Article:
HumanistLife, the BHA’s new website, offers a varied selection of stories. Bob Churchill from the BHA says,
The aim is that www.HumanistLife.org.uk will become a major node for expression and discussion of issues close to Humanism on the web.
We want to provide a space where our members and supporters, affiliated humanist groups, staff and Distinguished Supporters can build a content-rich, quality site, giving many humanist and other perspectives on current affairs, society, science and culture, as well as philosophical, artistic, video-based and other contributions. We want to bring together everyone who shares our broad worldview to present a bold, diverse vision of modern Humanism: its interests, its concerns and its inspirations.
One of the latest reports is about the courageous Nigerian Humanist, Leo Igwe, whose campaign against the “witch-hunters” who target defenceless children, and other human rights violations, have attracted threats against his life.
You’ll find it hard to believe (I know I did), but Iowan Christians have been offended. By a bus. Yes! I know!
My thanks to Ariane Sherine for this snippet of shocking news.
Incidentally, today is the first anniversary of the launch of the Atheist Bus Campaign, which one of our members says was “The most positive defining moment of my life.” Ah!
And if he smite him with an instrument of iron … the murderer shall surely be put to death (Numbers 35:16).
Amnesty International has issued an urgent appeal for a man facing execution in three weeks’ time despite the fact that jurors at his trial consulted passages from the Bible in deciding his fate. Thirty-two-year-old Khristian Oliver is set to be executed in Texas, USA on 5 November. He was sentenced to death in 1999 for a murder committed during a burglary. While deciding whether he should live or die, jurors at his trial consulted copies of the Bible, including text supporting the death penalty, calling into serious question their impartiality.
Education Minister Ed Balls made a speech at the Institute of Directors yesterday. This is some of it:
It is now just over two years since we launched our Faith in the System document at the British Library.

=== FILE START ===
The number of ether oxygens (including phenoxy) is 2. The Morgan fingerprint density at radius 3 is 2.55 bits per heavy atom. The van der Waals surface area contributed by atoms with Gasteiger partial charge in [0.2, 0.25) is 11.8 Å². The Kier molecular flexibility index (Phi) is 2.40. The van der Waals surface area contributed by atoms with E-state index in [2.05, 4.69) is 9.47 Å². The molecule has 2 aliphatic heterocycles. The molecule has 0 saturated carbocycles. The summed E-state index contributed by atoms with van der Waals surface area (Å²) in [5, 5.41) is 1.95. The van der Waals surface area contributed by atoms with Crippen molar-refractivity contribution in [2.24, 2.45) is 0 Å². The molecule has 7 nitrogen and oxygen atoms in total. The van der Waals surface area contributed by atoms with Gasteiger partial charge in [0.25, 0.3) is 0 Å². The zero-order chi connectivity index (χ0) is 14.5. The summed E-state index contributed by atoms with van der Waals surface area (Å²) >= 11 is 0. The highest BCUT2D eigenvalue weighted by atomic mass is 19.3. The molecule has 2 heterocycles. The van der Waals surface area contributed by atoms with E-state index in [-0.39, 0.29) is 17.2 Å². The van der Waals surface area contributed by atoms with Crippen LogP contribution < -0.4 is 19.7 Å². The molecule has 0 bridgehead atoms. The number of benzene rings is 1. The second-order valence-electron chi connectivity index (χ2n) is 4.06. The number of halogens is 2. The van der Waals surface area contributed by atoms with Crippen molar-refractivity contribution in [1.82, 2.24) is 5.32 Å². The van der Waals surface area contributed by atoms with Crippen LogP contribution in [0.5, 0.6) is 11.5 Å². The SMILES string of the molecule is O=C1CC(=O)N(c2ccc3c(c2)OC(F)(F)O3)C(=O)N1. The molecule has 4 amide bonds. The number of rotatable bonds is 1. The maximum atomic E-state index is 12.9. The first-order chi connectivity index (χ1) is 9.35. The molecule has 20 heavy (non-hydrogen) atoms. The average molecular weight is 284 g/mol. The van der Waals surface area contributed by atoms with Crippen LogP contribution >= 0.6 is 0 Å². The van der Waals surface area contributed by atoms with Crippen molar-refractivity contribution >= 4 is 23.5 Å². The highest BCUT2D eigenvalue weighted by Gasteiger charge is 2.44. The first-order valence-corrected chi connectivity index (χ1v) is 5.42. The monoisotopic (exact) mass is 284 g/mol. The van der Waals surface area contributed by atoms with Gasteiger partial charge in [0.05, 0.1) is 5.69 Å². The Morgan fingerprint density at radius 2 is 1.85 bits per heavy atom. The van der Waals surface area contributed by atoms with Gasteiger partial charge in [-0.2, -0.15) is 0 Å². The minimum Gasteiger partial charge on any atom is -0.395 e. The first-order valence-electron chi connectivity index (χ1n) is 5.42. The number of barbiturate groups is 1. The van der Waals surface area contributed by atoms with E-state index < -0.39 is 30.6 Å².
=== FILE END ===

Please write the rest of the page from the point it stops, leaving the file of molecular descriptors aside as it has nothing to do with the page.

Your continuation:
It was a hugely important event.
And it came just a few months after I began this job â€“ in fact, the speech I made then was one of the very first speeches I gave as Secretary of State.
I was very much a novice then.
Iâ€™m now a veteran â€“ in fact, in the next few weeks, Iâ€™ll become the second longest serving Secretary of State since Kenneth Baker.
But I do believe â€“ and I hope you all agree â€“ that Faith in the System was a landmark document.
“Café Church” is the brainchild of Baptist Minister Cid Latty of Christchurch Baptist Church, Welwyn Garden City. The concept is simple – people won’t go to church, so why not bring the church to the people via high street coffee chains? “The idea is to encourage those who might feel uncomfortable in a church building to worship in a more neutral environment,” say the organisers.
Costa Coffee and the Gloria Jean coffee shop chain have co-operated with this scheme. I usually go to Costa’s, so it’ll be Starbucks for me.
I’ve emailed Whitbread, Costa’s parent company,
Not quite the outcome that Mr Blair had in mind when he agreed to invade Iraq, Iraqis disillusioned with a God that allows the chaos and carnage they’ve endured since 2003 are losing their faith. He must be so disappointed.
Andrew Brown of the Guardian made a lot of readers cross when he wrote that atheists are all middle-class, Aga-owning snobs. Now Theos, the public theology think tank, says that –
Although atheists have historically been drawn from upper social grades and higher education levels, the research shows that converts to atheism are disproportionately drawn from groups with no educational qualifications whereas converts to theism are disproportionately drawn from higher socio-economic grades and from people with a masters degree or higher.